Navigating Grief and Helpful Ways we can Sympathize

Navigating Grief and Helpful Ways we can Sympathize

"The pain of grief is just as much a part of life as the joy of love; it is, perhaps, the price we pay for love, the cost of commitment." -  Colin Murray Parkes 

"I'm sorry to hear that you're going through a difficult time". Just saying words out loud and acknowledging the pain can mean everything. 

Everyone's grief journey is unique. This guide is meant to help provide support and offer some helpful ways to sympathize with friends or family experiencing grief.  

Understanding Grief

  • Stages of Grief: denial, anger, bargaining, depression, and acceptance.
  • Grief is a natural response to loss and everyone experiences it differently.
  • There are physical, emotional, and psychological aspects of grief. 
  • Healing is a non-linear process, and it's okay to experience setbacks.

Coping Mechanisms

  • Discuss healthy coping mechanisms such as seeking support from friends and family, therapy, and support groups.
  • Activities that can help to cope include journaling, exercise, or creative outlets. Our Taylor Lee Comfort sympathy gift boxes are tailored to comfort and offer useful tools to help in the healing process like our journals, pens and notebooks. 
  • Offer to take an exercise class with them, set up a standing coffee date, join a book club together, take them to the movies, plan a weekend trip together, offer to help go through their piles of mail, write thank you note cards, (for all the flowers they probably received), walk their dog, mow their lawn, sweep their front porch... You can get as creative as you want to have reasons to just be present and there for them without asking "what can I do to help?"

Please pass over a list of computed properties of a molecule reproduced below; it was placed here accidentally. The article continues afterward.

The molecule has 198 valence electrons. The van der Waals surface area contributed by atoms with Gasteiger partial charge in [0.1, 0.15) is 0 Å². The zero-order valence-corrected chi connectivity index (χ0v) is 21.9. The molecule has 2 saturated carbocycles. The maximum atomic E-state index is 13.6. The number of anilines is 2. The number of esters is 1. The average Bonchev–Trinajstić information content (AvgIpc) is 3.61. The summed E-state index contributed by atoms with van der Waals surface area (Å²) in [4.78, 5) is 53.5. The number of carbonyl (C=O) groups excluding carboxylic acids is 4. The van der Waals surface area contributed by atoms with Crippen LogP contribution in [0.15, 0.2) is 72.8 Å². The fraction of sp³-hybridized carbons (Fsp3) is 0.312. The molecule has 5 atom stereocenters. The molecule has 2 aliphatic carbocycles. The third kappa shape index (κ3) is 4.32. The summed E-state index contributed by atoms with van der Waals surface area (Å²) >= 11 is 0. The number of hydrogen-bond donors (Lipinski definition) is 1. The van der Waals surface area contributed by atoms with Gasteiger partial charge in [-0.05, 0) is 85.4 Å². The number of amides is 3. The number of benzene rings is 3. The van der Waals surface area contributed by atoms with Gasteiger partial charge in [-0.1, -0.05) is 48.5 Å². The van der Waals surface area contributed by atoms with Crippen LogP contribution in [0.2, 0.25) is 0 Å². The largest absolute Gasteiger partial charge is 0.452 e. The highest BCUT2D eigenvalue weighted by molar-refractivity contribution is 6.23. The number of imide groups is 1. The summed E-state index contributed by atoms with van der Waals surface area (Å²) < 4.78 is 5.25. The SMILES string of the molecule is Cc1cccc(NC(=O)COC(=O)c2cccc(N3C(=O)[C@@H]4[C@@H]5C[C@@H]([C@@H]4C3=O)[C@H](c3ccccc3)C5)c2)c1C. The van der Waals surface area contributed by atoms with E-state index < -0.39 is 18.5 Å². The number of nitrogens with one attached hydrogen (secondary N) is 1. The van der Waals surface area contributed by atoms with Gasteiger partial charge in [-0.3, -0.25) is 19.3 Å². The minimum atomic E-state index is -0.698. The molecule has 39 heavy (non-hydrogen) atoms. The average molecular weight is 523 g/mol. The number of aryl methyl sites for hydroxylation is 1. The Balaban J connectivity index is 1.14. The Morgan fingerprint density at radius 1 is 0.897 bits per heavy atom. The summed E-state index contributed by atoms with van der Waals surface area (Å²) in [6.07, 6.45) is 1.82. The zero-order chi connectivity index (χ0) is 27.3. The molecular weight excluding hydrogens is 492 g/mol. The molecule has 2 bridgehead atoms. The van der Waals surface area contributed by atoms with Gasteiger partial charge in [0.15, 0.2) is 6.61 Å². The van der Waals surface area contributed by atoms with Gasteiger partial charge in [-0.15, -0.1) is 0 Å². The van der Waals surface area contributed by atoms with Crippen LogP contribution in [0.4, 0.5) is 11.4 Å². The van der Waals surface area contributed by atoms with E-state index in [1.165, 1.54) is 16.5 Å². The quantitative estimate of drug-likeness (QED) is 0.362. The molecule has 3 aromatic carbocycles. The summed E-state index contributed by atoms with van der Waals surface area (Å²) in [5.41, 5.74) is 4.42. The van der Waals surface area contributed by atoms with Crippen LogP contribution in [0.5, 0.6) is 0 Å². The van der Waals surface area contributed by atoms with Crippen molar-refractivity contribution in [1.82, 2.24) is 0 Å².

Building a Support System

  • Don't wait for them to reach out to you or feel like you are bugging them if you reach out. Send that text, call them or send them a card or care package to let them know you are thinking of them. 
  • If they are open to it, talk with them about their loss.
  • If you feel they are in danger of hurting themselves suggest the role of professional help, such as counseling or therapy.

Memorializing and Remembering

  • Discuss ways to honor and remember the person or thing they've lost, whether through rituals, memorials, or creating a tribute.
  • Share your own experiences of their person or pet with finding meaningful ways to keep the memory alive.

Moving Forward

  • Explore the concept of finding a "new normal" and how life can evolve after loss.
  • Discuss the importance of self-compassion and allowing yourself to experience joy again.
  • Be present and be patient with your grieving loved one and help them to seek help when needed. Remind them that healing is a unique journey, and it's okay to take things one day at a time.


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